Curacao 1985

voor het eerst naar Curaçao met

36 years ago today, the stars of Formula 1’s primary feeder series headed off to the Caribbean not for a holiday, but to do battle on the streets of a country that had never seen motorsport on its shores before

Saudi Arabia proved racing on its streets was possible by joining the Formula E calendar in 2018, and is now set to host a Formula 1 grand prix for the first time this December. That one has happened after the other is not a coincidence.

Countries bidding to host major sporting contests often hold some kind of ‘warm-up’ to prove they’re up to the task, and when the Lesser Antillean island of Curacao invited the International Formula 3000 grid along in October 1985 it did so with F1 in its sights. If it could make a success of hosting its understudy, then attracting the world championship should be possible.

At that point it was a territory within the Netherlands Antilles, only gaining autonomy within the Netherlands in 2007, and had financial prosperity through the discovery of oil fields nearby mined by the likes of Dutch Royal Shell and then PDVSA.

There was an air of mystery about the grand prix even until the week of the race itself, with a long-haul flight taking F3000’s European crews over to the island and only getting there in the very early morning. Bleary-eyed drivers and mechanics stepped off the plane to a wall of humidity, sand and a massive, billowing oil refinery.

The track wound its way around the streets of downtown Willemstad, the beach-side capital city on the southern coast where for tourists and the Venezuelan oil workers a common street saying was: “So cheap, give me two!”

Once the track was completed on the Thursday morning of race week, it was time for the first track walk. Expectations arose of chaotic scenes due to the narrow straights and corners where there was not immediate marshal access, but with the local marshals trained by Sports Car Club of America, who were helping to run the event, it was agreed that disruption could be regulated with black flags being waved to summon everyone to the pits as soon as a car came to a stop anywhere on track.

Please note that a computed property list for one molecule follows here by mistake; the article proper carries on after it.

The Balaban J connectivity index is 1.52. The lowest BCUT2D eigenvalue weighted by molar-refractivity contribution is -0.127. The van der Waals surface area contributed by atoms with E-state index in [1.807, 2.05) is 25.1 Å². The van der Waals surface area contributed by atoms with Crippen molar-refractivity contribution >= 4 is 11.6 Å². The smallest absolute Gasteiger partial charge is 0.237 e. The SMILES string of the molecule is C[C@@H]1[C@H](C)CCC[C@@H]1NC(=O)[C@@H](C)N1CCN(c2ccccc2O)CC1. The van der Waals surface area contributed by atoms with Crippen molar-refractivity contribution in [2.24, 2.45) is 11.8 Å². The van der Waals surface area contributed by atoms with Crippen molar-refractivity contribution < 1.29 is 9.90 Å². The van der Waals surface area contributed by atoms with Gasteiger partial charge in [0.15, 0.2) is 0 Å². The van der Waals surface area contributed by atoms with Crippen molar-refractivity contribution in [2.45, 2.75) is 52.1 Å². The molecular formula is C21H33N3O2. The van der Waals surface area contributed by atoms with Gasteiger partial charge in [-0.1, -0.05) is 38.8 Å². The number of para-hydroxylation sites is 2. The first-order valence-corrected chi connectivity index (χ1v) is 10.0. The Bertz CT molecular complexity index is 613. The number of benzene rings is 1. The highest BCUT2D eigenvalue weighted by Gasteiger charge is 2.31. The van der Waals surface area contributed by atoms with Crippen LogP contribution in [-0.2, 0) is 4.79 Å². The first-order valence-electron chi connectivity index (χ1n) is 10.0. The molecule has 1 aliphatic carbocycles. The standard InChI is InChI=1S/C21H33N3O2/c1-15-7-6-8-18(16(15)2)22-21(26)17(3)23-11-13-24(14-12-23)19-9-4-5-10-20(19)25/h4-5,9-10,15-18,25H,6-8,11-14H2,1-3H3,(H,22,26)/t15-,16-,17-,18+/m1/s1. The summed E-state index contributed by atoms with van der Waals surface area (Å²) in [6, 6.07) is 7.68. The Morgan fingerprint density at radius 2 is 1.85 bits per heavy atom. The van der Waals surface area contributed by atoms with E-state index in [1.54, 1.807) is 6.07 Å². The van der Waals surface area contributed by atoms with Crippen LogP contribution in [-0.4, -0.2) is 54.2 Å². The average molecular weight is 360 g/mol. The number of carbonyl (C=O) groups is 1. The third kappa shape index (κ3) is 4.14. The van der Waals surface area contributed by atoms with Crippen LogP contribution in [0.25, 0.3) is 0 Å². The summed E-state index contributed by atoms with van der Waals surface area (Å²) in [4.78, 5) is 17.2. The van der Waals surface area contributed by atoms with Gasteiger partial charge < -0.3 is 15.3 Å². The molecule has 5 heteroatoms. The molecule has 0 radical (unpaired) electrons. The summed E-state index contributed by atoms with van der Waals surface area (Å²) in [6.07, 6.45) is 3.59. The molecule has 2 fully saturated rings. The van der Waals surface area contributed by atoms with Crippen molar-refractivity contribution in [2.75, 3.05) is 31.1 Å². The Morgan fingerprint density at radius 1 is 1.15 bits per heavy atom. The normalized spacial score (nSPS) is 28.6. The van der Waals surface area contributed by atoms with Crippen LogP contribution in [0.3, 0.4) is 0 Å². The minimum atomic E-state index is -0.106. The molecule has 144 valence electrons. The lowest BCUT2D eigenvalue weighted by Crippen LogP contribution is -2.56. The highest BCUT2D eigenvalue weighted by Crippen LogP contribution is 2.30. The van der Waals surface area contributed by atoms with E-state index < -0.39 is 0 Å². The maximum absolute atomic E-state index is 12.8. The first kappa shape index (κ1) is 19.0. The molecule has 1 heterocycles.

Across the weekend that only occurred a few times, with two one-hour practice sessions (with no recorded times) on Friday preceding Saturday’s action that centered around qualifying. Being by the Caribbean Sea, with just 70 meters separating the track from the water at some points, it meant the asphalt was coated in a fine layer of sand half of the time and when exposed was instead being weather-worn by the salty sea air and sun. It made for a super low grip surface similar to what Sochi is infamous for, but with the chemical binding agent simply evaporating in the tropical heat rather than ‘pooling’ on the surface as bitumen does in cooler climates to create slippery surfaces.

As a result of this battle against grip, and as F3000 was a totally open formula at the time, teams realised that to avoid wheelspinning they would need to play with the gear ratios. This shook up the competitive order as the heavier cars had more traction, particularly in undulating sections where downforce was essential to keeping planted to the track.

Factory Ralt driver Mike Thackwell, the 1985 title runner-up, was quickest to adapt and took pole by over a second. He was using half of the gears available, and while his talents were obvious his Ralt RT20 also had a competitive advantage as tuning had got its bottom-end power lower than its rivals and therefore making it more driveable once the right foot was on the throttle pedal.

The lack of squirming as the New Zealander threaded his car about was helped by using Bridgestone’s qualifying tyres, which were quicker to warm up the core of than the lighter equivalent tyres supplied by Avon. While the two brands brought a different compound for race use, the need for grip was so much that drivers chose to race on the stickier qualifying tyres.

Lola’s factory team ran on Avons, but the T950 chassis’ weight meant Alessandro Santin and Gabriele Tarquini were also pretty rapid. The star of qualifying behind Thackwell though was Genoa Racing’s Ivan Capelli, second fastest in a March.

Thackwell set the pace in warm-up too, but the electrics in his Ralt fried when sat in the October heat and left him stranded on the grid during the wam-up lap of the grand prix. Capelli therefore inherited the front starting spot for the 58-lap race.

Qualifying results

2CapelliGenoa RacingB+21.400s
3LangesJordanB+gap unknown
4DannerBS AutomotiveB+gap unknown
5A FerteOnyx RacingA+gap unknown
6PirroOnyx RacingA+1 lap
7SantinLolaA+2 laps
8JonesOnyx RacingA+2 laps
9BallabioSan Remo RacingB+7 laps
10BertuzziSan Remo RacingB+7 laps
NCBorguddRoger Cowman RacingA+23 laps
RetM FerteOrecaA
RetLeoniCorbari ItaliaA
RetDaccoSan Remo RacingB
RetLivioCorbari ItaliaA
RetDumfriesBS AutomotiveB
Fastest lap: Nielsen, 1m44.725s   Key: Avon (A), Bridgestone (B)

fotopagina 1985